be at your local hospital. Sometimes babies may need treatment soon after birth and will need to be delivered in a maternity centre closer to GOSH – usually at University College London Hospital (UCLH) which is about fifteen minutes’ walk from GOSH – so that your baby can be transferred to us quickly.

What happens if my baby needs treatment after birth?

If your baby requires treatment immediately after birth, you can come to stay with them when you have been discharged from the maternity unit. You will be able to have follow-up care from local midwives who hold clinics at GOSH. Please see our information sheet Coming to GOSH soon after birth.

Your partner may be able to stay with you as well, depending on the unit on which your baby is being nursed. In most circumstances, we can accommodate at least one parent during your baby’s stay with us.

Before your baby is born, we can arrange for you to visit the areas at GOSH where your baby is likely to be nursed and discuss with you what you will need to bring into hospital for your baby. The Cardiac unit has a multi-disciplinary team that you can meet before or after the birth to discuss any issues or concerns you may have for yourselves, your unborn child or their siblings. If you talk to us about what your specific needs are, we can refer you to the appropriate person.

Who will look after my baby?

Your baby will be under the care of a cardiologist (doctor specialising in the heart) after birth. This may be the doctor who saw you during your pregnancy or another doctor who specialises in treating babies and children born with heart problems. Each baby’s needs and treatment will vary. Your baby may need input from other teams at GOSH, such as dietitians, speech therapists and physiotherapists. Specialist cardiac nurses can be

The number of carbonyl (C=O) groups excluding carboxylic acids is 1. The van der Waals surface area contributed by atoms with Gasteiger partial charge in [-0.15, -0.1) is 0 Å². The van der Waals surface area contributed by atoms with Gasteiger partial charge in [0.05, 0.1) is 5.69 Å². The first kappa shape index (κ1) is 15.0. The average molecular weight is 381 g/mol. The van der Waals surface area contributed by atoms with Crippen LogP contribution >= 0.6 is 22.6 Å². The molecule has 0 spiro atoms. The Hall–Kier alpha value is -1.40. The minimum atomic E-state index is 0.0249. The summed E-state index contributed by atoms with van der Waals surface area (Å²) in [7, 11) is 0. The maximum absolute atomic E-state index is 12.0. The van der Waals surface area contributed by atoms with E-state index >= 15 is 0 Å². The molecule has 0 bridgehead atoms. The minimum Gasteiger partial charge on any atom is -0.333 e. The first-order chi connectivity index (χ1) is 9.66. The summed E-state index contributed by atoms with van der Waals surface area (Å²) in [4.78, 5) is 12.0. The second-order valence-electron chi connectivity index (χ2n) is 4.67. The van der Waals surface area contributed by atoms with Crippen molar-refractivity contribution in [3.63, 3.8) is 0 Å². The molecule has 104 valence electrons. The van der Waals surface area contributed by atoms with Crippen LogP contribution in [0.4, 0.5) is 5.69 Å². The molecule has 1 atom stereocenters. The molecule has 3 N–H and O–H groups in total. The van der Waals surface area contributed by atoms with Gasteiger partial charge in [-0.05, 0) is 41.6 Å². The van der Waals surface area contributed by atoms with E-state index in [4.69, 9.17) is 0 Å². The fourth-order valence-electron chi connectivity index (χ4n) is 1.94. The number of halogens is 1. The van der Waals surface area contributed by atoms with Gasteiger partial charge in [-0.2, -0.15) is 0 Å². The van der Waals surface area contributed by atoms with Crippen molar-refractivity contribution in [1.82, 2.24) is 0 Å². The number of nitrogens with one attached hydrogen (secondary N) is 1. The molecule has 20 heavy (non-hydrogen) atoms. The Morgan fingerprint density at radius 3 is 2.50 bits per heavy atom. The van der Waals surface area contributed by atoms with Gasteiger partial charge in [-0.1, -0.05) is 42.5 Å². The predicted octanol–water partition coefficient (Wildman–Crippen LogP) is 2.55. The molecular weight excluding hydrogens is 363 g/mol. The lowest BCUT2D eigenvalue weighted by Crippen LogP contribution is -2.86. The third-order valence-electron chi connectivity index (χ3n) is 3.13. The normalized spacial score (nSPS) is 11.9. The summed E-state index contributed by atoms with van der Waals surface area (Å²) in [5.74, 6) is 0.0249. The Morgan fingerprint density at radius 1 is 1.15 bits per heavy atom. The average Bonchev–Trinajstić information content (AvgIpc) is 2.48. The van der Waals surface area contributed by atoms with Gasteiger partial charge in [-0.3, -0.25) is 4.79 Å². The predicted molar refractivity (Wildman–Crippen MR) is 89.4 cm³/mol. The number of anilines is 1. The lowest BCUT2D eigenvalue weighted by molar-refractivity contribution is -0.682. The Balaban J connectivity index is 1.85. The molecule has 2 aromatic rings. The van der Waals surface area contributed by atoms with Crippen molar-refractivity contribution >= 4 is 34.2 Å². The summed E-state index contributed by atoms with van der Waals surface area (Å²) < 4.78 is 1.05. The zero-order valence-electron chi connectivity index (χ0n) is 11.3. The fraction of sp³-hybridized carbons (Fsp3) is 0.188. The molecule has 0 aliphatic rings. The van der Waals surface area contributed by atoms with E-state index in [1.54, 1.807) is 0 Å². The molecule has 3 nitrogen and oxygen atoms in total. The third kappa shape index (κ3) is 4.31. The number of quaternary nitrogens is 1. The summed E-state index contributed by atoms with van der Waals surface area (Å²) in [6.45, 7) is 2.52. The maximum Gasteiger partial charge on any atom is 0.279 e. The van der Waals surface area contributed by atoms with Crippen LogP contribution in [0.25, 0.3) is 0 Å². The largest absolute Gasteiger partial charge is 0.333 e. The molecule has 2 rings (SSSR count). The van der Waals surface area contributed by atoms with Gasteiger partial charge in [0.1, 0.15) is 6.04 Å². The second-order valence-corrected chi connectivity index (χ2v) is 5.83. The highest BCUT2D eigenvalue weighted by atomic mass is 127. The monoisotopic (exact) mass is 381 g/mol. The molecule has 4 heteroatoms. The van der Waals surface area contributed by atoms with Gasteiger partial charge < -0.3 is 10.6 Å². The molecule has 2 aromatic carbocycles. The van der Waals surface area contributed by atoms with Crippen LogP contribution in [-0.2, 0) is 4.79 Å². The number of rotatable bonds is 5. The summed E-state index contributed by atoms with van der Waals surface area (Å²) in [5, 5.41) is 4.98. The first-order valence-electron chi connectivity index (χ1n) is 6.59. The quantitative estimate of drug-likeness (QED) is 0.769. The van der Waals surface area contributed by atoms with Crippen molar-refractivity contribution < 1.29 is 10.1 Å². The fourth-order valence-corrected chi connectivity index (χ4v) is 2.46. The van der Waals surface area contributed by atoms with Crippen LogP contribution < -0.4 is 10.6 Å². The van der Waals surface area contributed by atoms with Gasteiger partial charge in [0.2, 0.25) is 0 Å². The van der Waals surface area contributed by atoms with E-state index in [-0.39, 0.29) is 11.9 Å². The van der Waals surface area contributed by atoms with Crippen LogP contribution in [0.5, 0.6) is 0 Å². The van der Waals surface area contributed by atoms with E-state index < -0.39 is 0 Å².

contacted at all times and there will be a nurse allocated to look after your baby on each shift.

When your baby leaves hospital, we will work closely with your local doctors, health visitors, community nurses, hospital and other services to ensure that you and your family have the support that you may need.

Do all babies need treatment soon after birth?

If your baby does not need treatment immediately after birth, your local paediatrician (doctor specialising in children’s health) will assess your baby before you are discharged from the maternity unit and refer your baby to GOSH so that they can have regular outpatient appointments for check-ups and monitoring. This
may be at GOSH or at your local hospital if the team holds clinics there.

Support and information

We want to give you as much support as you need both before and after your baby is born. We are happy to answer any questions about your scan, your baby’s heart problem or any choices regarding treatment. We can also refer you to the appropriate service(s) for help in managing emotionally, financially and in how to talk to your other children about what is going to happen.

Compiled by:
The Fetal Cardiology team in collaboration with the Child and Family Information Group
Last review date:
May 2019